Dance, because they are watching
I was in school when Boogie Woogie happened to Indian television. The show lacked the high-tech panache that India's Dancing Superstar, Dance India Dance, Jhalak Dikhla Ja etc have now, but the Naved Jaffrey, Javed Jaffrey and Ravi Behl combination made the show worth it. And of course there were some brilliant dancers. They had neither the sense of style nor stage presence. They were kids from almost all walks of life who considered themselves lucky to be on television for those few minutes and if they had it in them - win the deal. There was no melodrama, no over-the-top emotional bullcrap, no one dancing on stage to fulfill a dead parent's last wish (may their soul rest in peace).
But that was long time ago.
There isn't one single talent show on air now where the copious doses of melodrama has been kept at bay. More than the talent, the drama sells. The contestants look like they walked out of a parlour just moments back, they are aware of the camera more than ever and unless they are not encashing their latest personal tragedy cheque they are bursting into tears on national television. Dance, cry, wail - because we are watching.
A low upbringing sells, if you have struggled in life - even better, a dead relative who wanted the world for you, your best friend who sends across a teary-eyed message - anything and everything. Sell it. If you are a celebrity, they shall sell your marriage, your divorce and how much you miss your kids. I remember this one contestant on Dance India Dance who revealed that he had come for the auditions just days after his father's demise and that story was pulled and stretched for the entire season.
Javed Jaffrey has moved far ahead from his Boogie Woogie days but looking back, he said in an interview recently - ‘Now the platform is there, but somewhere it becomes exploitative. They zoom in on, say the eyes of the participant or show the participant's old mother... The shows focuses on the reality part of it more than the dance. There was a lot of respect during our show.'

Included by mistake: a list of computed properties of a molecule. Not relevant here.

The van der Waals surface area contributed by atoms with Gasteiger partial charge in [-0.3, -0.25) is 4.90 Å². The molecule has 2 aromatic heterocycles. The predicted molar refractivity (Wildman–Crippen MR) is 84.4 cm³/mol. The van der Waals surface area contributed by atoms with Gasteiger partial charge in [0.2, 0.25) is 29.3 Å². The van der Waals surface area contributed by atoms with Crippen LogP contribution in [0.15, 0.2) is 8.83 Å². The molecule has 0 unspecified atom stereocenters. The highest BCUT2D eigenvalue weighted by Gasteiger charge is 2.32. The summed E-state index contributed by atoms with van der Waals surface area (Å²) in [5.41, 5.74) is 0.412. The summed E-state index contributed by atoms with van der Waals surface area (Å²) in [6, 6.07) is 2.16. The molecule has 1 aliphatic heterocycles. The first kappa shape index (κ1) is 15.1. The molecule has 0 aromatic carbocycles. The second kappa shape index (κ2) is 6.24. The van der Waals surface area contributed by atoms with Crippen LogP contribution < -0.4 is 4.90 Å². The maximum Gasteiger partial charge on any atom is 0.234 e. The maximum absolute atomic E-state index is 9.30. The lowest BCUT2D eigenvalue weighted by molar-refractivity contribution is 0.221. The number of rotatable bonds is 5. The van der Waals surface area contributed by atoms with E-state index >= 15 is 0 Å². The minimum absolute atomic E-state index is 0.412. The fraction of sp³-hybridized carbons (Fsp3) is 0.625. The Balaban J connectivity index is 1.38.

India's Dancing Superstar just wrapped up for this season, the winners looked excellently well-groomed. As if that is all that's needed! No? Come to think of it, the original beauty product diva Shahnaz Husain was with the Mayor of London, Boris Johnson, at a reception to mark the start of the London Anniversary Games involving 30 Olympic medalists - sorry - but I often digress. A friend of mine was a participant on Dance India Dance, she did not go on to win it - I had asked her what she considered the best formula to ace a show like that - 'You need to be good looking,' she said. She is a fabulous dancer - but she was acutely aware of that fact that her looks would not add to her package. Just the talent was not enough. Shakti Mohan went on to win that season - lately you would have seen her on Channel V's Dil Dosti Dance and getting busy in the item song Aa re pritam pyare in Rowdy Rathore.
Jhalak Dikhla Ja is still running their current season on Colors and Madhuri Dixit looks more fetching than ever - but I would kill for a show minus the usual rona-dhona and some real talent. Please.
When Jhinuk Sen is not procrastinating on Twitter, she is changing channels